(((Weisman))),” read the message from someone named
It was a
seemingly benign tweet that New York Times editor
Jonathan Weisman received after sharing a bit of a
column about the rise of fascism.
triple parentheses around Weisman’s name were a dog
whistle that rousted a cyber mob of alt-right,
anti-Semites who would barrage his phone, computer and
voicemail with hate.
iconography. Taunts. “The Holocaust didn’t
happen,” one person tweeted to Weisman. “But boy,
was it cool.”
who might be considered culturally Jewish but whose
faith had lapsed, had no sense of the anti-Semitism that
churned just below the surface in America, even though
he is the deputy Washington editor for the largest
newspaper in the country.
the attacks moved from his Twitter to his Facebook to
his voicemail, he learned. He started fearing for his
children. One of his grown daughters considered changing
her last name.
later, Weisman watched with the rest of the country as
white nationalists held a “Unite the Right” march
through Charlottesville; and as a young woman was killed
the next day, when a man mowed down a group of
counterprotesters with his car. (President Donald Trump
would later say there were “very fine people” on
both sides of the events.)
inspired Weisman to write “(((Semitism))): Being
Jewish in America in the Age of Trump,” a book that
chronicles how his experience forced him to confront his
own Jewish identity, and examine how a new
administration had emboldened a dark tide of hate and
was already working on the book when, last October, 11
people were killed when a man with an assault rifle,
shouting anti-Semitic slurs, opened fire inside a
Americans had not suffered too much violence,” he said
the other day. “But I predicted it would come and it
at this moment in America,” he continued. “Since the
1950s, there’s been a sense of a slow, uneven, but
steady rise toward a more egalitarian, more tolerant and
it’s shaking, and heading down. And we don’t know if
it will right itself or if we are at a real fault line.
We just don’t know.”
do know, Weisman said, is that the White House — which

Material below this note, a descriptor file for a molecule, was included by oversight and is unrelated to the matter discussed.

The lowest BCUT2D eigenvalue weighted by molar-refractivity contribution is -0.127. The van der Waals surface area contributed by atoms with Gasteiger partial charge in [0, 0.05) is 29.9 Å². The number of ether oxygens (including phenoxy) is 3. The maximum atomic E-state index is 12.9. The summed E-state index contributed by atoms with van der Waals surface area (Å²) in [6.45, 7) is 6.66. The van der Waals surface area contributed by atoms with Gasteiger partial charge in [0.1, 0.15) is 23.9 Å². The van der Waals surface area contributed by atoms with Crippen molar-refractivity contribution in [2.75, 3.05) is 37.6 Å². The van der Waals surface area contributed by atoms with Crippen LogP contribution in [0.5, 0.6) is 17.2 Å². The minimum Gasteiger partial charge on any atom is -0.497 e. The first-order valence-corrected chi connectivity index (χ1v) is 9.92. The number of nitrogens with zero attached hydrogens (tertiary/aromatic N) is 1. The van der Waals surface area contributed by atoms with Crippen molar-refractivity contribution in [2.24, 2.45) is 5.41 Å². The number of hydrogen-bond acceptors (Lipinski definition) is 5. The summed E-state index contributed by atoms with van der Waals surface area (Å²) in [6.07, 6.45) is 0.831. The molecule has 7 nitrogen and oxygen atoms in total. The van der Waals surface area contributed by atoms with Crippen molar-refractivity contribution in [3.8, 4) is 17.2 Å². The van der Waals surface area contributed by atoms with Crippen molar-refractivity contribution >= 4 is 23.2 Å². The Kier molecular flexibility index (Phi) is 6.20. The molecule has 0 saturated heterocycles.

currently employs a first daughter and close adviser,
Ivanka Trump and Jared Kushner, who openly observe
Jewish laws — is not doing enough to condemn these
events, to call off the dogs unleashed by those triple
parentheses, as they were with him.
(Trump) gets talked into denouncing hate, a few days
later, somebody at the White House will let you know
that he really didn’t want to do that,” he said.
“There’s this inability to renounce his wing of
supporters. He’s not blessing them, but it’s as if
he can’t jeopardize a single vote, and these people
are his core supporters.”
to do? Where to start?
has been criticized for suggesting in the book that
politically conservative Jews spend less energy on
supporting the Israeli government and turn to the crisis
of hate here in America. More liberal Jews are
sympathetic, but have called Weisman out for being
ignorant about the work that smaller Jewish and
interfaith organizations are already doing to fight
that point,” Weisman said. “But I still believe that
the large mainline American-Jewish organizations are
reluctant to speak out.”
a unification of American Judaism in defending not only
itself, but others under attack: undocumented
immigrants, refugees, Muslim Americans and black
activists who have not only been targeted by the
alt-right, but the Trump administration.
Jews and Muslims and immigrants and Latinos and African
Americans work together to fight bigotry, I think that
is a (…) powerful movement.”
though he wrote a book about anti-Semitism, he said, it
could apply to anyone who is vulnerable to what lurks
the wolves of hate are released,” Weisman said, “no
one is safe.”
told him as much.